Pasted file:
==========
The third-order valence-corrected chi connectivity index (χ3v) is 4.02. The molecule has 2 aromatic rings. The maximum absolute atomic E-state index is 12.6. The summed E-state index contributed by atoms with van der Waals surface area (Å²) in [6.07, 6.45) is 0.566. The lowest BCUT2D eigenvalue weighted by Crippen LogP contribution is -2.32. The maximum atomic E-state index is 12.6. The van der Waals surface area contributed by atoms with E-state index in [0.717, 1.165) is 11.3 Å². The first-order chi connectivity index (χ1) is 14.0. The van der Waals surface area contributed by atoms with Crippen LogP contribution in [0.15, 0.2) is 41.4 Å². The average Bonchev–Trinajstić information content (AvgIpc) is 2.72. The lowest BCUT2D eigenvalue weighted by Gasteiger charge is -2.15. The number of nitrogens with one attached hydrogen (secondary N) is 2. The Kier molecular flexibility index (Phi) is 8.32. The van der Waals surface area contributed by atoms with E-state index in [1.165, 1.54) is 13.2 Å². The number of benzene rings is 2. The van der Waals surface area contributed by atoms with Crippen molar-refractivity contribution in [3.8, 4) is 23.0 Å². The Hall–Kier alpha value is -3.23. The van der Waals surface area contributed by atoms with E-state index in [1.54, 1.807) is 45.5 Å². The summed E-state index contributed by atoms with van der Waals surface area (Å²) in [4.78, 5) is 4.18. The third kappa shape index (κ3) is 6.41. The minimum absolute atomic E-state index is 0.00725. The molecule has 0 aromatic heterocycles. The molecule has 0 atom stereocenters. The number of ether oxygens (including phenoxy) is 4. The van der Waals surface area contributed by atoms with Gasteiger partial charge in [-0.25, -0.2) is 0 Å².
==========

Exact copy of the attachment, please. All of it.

The third-order valence-corrected chi connectivity index (χ3v) is 4.02. The molecule has 2 aromatic rings. The maximum absolute atomic E-state index is 12.6. The summed E-state index contributed by atoms with van der Waals surface area (Å²) in [6.07, 6.45) is 0.566. The lowest BCUT2D eigenvalue weighted by Crippen LogP contribution is -2.32. The maximum atomic E-state index is 12.6. The van der Waals surface area contributed by atoms with E-state index in [0.717, 1.165) is 11.3 Å². The first-order chi connectivity index (χ1) is 14.0. The van der Waals surface area contributed by atoms with Crippen LogP contribution in [0.15, 0.2) is 41.4 Å². The average Bonchev–Trinajstić information content (AvgIpc) is 2.72. The lowest BCUT2D eigenvalue weighted by Gasteiger charge is -2.15. The number of nitrogens with one attached hydrogen (secondary N) is 2. The Kier molecular flexibility index (Phi) is 8.32. The van der Waals surface area contributed by atoms with E-state index in [1.165, 1.54) is 13.2 Å². The number of benzene rings is 2. The van der Waals surface area contributed by atoms with Crippen molar-refractivity contribution in [3.8, 4) is 23.0 Å². The Hall–Kier alpha value is -3.23. The van der Waals surface area contributed by atoms with E-state index in [1.54, 1.807) is 45.5 Å². The summed E-state index contributed by atoms with van der Waals surface area (Å²) in [4.78, 5) is 4.18. The third kappa shape index (κ3) is 6.41. The minimum absolute atomic E-state index is 0.00725. The molecule has 0 aromatic heterocycles. The molecule has 0 atom stereocenters. The number of ether oxygens (including phenoxy) is 4. The van der Waals surface area contributed by atoms with Gasteiger partial charge in [-0.25, -0.2) is 0 Å².